The Canadian government plans to ban the Flipper Zero and similar devices after tagging them as tools thieves can use to steal cars.

BleepingComputer reports that Apple allowed a fake version of LastPass on the App Store:

As LastPass is used to store very sensitive information, such as authentication secrets and credentials (username/email and password), the app was likely created to act as a phishing app and steal credentials.
Fake LastPass password manager spotted on Apple’s App Store
LastPass is warning that a fake copy of its app is being distributed on the Apple App Store, likely used as a phishing app to steal users’ credentials.

Ars Technica reports that developers are currently patching a "critical vulnerability" in the shim bootloader software, which enables secure boot for many Linux distros. According to Matthew Garrett, a security developer and one of the original shim authors:

An attacker (physically present or who has already compromised root on the system) could use this to subvert secure boot (add a new boot entry to a server they control, compromise shim, execute arbitrary code).
Critical vulnerability affecting most Linux distros allows for bootkits
Buffer overflow in bootloader shim allows attackers to run code each time devices boot up.

Earlier this week, many tech publications erroneously reported that "3 million toothbrushes" were used in a DDoS attack, despite there clearly being no toothbrush vendors who even make millions of Wi-Fi enabled toothbrushes in the first place (existing smart toothbrushes use Bluetooth and have no internet connectivity), and no actual evidence of any such botnet from any sources. The original source of this story later confirmed that it was a "hypothetical scenario and not a real attack."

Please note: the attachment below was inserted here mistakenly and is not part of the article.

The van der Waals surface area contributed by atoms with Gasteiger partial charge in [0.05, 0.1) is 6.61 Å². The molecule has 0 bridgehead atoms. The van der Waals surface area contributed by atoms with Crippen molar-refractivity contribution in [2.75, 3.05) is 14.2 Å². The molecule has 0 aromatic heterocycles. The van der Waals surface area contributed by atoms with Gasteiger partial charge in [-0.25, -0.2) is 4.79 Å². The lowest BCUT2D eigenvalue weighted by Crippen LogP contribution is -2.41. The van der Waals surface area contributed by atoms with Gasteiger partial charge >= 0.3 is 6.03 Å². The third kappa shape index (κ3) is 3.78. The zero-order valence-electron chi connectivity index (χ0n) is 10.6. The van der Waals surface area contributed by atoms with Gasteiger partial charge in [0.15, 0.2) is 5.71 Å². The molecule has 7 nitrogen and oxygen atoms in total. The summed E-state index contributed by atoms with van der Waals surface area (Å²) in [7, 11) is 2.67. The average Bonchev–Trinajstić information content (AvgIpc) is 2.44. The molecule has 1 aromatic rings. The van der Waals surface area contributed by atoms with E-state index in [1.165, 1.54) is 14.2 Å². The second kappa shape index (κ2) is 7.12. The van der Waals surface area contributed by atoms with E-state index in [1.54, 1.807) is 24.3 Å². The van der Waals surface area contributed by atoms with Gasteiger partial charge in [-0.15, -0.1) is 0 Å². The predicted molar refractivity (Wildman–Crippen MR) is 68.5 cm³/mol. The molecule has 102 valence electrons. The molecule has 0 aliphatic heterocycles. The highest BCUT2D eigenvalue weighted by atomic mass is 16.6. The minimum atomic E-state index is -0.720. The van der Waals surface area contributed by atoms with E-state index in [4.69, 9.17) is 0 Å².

No, 3 million electric toothbrushes were not used in a DDoS attack
A widely reported story that 3 million electric toothbrushes were hacked with malware to conduct distributed denial of service (DDoS) attacks is likely a hypothetical scenario instead of an actual attack.

Community News

Fedora rebranded all their immutable desktops as Fedora Atomic Desktops. Fedora Silverblue (GNOME) and Fedora Kinoite (KDE) are retaining their names because of their brand recognition, but future versions will use a naming convention like "Fedora Sway Atomic" (for the Sway desktop environment).

Introducing Fedora Atomic Desktops - Fedora Magazine
Announcing a new family of Fedora Linux spins: Fedora Atomic. This will simplify how to discuss rpm-ostree and naming of future atomic spins.

Mozilla has a new interim CEO, as Mitchell Baker steps down from her position. The Register reports that Mozilla is unwilling to share the compensation package for the incoming CEO at this time.

Mitchell Baker steps down as CEO of Mozilla Corporation

TWIP Live 🔴

All the updates from This Week in Privacy will be shared here on the blog every week, so subscribe with your favorite RSS reader if you want to stay tuned. However, for people who prefer audio, we're going to be trying out a podcast-style recording of these updates every week, livestreamed on our YouTube channel.

In the next TWIP

Will we continue to publish these updates? We'll see! We are hoping to publish a new TWIP update every Saturday, but we won't be able to do so without your help. If you find a news story you'd like us to share, or you're working on anything in the privacy space which our community would be interested in, please get in touch on our forum to share your update and be featured in next week's publication.